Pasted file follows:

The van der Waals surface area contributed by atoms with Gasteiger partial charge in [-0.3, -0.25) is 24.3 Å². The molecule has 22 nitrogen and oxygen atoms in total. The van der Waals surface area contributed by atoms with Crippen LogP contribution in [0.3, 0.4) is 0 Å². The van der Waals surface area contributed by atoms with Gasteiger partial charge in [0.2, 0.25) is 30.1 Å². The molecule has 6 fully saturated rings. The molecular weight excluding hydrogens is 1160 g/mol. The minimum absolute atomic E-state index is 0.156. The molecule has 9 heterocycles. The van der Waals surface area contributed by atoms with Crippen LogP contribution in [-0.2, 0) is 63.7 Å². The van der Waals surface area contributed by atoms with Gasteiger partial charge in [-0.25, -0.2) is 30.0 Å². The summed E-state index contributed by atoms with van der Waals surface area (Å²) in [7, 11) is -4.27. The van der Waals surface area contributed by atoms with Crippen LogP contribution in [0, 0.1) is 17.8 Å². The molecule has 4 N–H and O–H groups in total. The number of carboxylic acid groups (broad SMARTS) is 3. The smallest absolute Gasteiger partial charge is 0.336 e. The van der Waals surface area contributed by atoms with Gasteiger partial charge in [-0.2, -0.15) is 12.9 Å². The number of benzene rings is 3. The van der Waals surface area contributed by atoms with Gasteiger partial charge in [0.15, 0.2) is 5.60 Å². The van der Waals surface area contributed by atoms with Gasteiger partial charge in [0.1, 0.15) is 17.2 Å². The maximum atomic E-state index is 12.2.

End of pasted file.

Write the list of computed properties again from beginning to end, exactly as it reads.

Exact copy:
The van der Waals surface area contributed by atoms with Gasteiger partial charge in [-0.3, -0.25) is 24.3 Å². The molecule has 22 nitrogen and oxygen atoms in total. The van der Waals surface area contributed by atoms with Crippen LogP contribution in [0.3, 0.4) is 0 Å². The van der Waals surface area contributed by atoms with Gasteiger partial charge in [0.2, 0.25) is 30.1 Å². The molecule has 6 fully saturated rings. The molecular weight excluding hydrogens is 1160 g/mol. The minimum absolute atomic E-state index is 0.156. The molecule has 9 heterocycles. The van der Waals surface area contributed by atoms with Crippen LogP contribution in [-0.2, 0) is 63.7 Å². The van der Waals surface area contributed by atoms with Gasteiger partial charge in [-0.25, -0.2) is 30.0 Å². The summed E-state index contributed by atoms with van der Waals surface area (Å²) in [7, 11) is -4.27. The van der Waals surface area contributed by atoms with Crippen LogP contribution in [0, 0.1) is 17.8 Å². The molecule has 4 N–H and O–H groups in total. The number of carboxylic acid groups (broad SMARTS) is 3. The smallest absolute Gasteiger partial charge is 0.336 e. The van der Waals surface area contributed by atoms with Gasteiger partial charge in [-0.2, -0.15) is 12.9 Å². The number of benzene rings is 3. The van der Waals surface area contributed by atoms with Gasteiger partial charge in [0.15, 0.2) is 5.60 Å². The van der Waals surface area contributed by atoms with Gasteiger partial charge in [0.1, 0.15) is 17.2 Å². The maximum atomic E-state index is 12.2.